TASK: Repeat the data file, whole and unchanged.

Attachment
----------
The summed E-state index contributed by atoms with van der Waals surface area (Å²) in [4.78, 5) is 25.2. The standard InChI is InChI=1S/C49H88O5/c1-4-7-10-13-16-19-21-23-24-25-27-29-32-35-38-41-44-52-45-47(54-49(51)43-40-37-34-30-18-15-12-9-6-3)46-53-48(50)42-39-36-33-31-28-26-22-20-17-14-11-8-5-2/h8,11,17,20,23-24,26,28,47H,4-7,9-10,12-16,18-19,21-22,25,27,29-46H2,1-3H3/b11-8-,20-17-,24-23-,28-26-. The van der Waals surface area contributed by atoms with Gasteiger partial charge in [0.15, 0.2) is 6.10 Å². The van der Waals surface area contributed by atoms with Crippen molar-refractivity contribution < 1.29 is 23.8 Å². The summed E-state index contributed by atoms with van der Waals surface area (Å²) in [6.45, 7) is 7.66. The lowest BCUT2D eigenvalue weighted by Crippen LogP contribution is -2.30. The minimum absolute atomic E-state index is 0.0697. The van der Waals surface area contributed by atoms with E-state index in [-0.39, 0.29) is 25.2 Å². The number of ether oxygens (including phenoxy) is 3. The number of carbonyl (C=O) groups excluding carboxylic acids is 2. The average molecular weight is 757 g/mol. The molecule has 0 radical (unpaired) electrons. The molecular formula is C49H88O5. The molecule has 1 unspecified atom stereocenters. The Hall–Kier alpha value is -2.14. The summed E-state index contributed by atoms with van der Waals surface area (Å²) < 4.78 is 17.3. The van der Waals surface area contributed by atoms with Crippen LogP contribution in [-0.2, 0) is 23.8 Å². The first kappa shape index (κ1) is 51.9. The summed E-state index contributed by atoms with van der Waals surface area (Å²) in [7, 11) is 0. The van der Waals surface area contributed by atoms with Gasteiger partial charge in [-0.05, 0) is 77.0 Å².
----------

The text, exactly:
The summed E-state index contributed by atoms with van der Waals surface area (Å²) in [4.78, 5) is 25.2. The standard InChI is InChI=1S/C49H88O5/c1-4-7-10-13-16-19-21-23-24-25-27-29-32-35-38-41-44-52-45-47(54-49(51)43-40-37-34-30-18-15-12-9-6-3)46-53-48(50)42-39-36-33-31-28-26-22-20-17-14-11-8-5-2/h8,11,17,20,23-24,26,28,47H,4-7,9-10,12-16,18-19,21-22,25,27,29-46H2,1-3H3/b11-8-,20-17-,24-23-,28-26-. The van der Waals surface area contributed by atoms with Gasteiger partial charge in [0.15, 0.2) is 6.10 Å². The van der Waals surface area contributed by atoms with Crippen molar-refractivity contribution < 1.29 is 23.8 Å². The summed E-state index contributed by atoms with van der Waals surface area (Å²) in [6.45, 7) is 7.66. The lowest BCUT2D eigenvalue weighted by Crippen LogP contribution is -2.30. The minimum absolute atomic E-state index is 0.0697. The van der Waals surface area contributed by atoms with E-state index in [-0.39, 0.29) is 25.2 Å². The number of ether oxygens (including phenoxy) is 3. The number of carbonyl (C=O) groups excluding carboxylic acids is 2. The average molecular weight is 757 g/mol. The molecule has 0 radical (unpaired) electrons. The molecular formula is C49H88O5. The molecule has 1 unspecified atom stereocenters. The Hall–Kier alpha value is -2.14. The summed E-state index contributed by atoms with van der Waals surface area (Å²) < 4.78 is 17.3. The van der Waals surface area contributed by atoms with Crippen LogP contribution in [-0.2, 0) is 23.8 Å². The first kappa shape index (κ1) is 51.9. The summed E-state index contributed by atoms with van der Waals surface area (Å²) in [7, 11) is 0. The van der Waals surface area contributed by atoms with Gasteiger partial charge in [-0.05, 0) is 77.0 Å².